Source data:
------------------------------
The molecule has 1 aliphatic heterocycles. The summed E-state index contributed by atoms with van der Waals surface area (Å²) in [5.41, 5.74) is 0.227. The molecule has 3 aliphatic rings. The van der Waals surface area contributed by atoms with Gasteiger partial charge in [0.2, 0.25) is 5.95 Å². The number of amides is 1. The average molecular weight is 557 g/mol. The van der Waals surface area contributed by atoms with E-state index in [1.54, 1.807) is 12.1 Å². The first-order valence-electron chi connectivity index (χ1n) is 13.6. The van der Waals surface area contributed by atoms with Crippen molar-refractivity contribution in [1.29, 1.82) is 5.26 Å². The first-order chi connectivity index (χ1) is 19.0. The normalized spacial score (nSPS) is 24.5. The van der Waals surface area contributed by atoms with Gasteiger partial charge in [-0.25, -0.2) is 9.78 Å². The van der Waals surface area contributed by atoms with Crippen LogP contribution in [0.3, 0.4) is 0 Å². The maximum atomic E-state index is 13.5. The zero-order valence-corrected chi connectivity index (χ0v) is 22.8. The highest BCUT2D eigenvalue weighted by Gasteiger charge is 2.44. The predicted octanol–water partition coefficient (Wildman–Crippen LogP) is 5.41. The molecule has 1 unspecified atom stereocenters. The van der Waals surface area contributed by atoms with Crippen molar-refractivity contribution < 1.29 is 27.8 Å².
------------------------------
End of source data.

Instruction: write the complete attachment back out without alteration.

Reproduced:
The molecule has 1 aliphatic heterocycles. The summed E-state index contributed by atoms with van der Waals surface area (Å²) in [5.41, 5.74) is 0.227. The molecule has 3 aliphatic rings. The van der Waals surface area contributed by atoms with Gasteiger partial charge in [0.2, 0.25) is 5.95 Å². The number of amides is 1. The average molecular weight is 557 g/mol. The van der Waals surface area contributed by atoms with E-state index in [1.54, 1.807) is 12.1 Å². The first-order valence-electron chi connectivity index (χ1n) is 13.6. The van der Waals surface area contributed by atoms with Crippen molar-refractivity contribution in [1.29, 1.82) is 5.26 Å². The first-order chi connectivity index (χ1) is 19.0. The normalized spacial score (nSPS) is 24.5. The van der Waals surface area contributed by atoms with Gasteiger partial charge in [-0.25, -0.2) is 9.78 Å². The van der Waals surface area contributed by atoms with Crippen LogP contribution in [0.3, 0.4) is 0 Å². The maximum atomic E-state index is 13.5. The zero-order valence-corrected chi connectivity index (χ0v) is 22.8. The highest BCUT2D eigenvalue weighted by Gasteiger charge is 2.44. The predicted octanol–water partition coefficient (Wildman–Crippen LogP) is 5.41. The molecule has 1 unspecified atom stereocenters. The van der Waals surface area contributed by atoms with Crippen molar-refractivity contribution < 1.29 is 27.8 Å².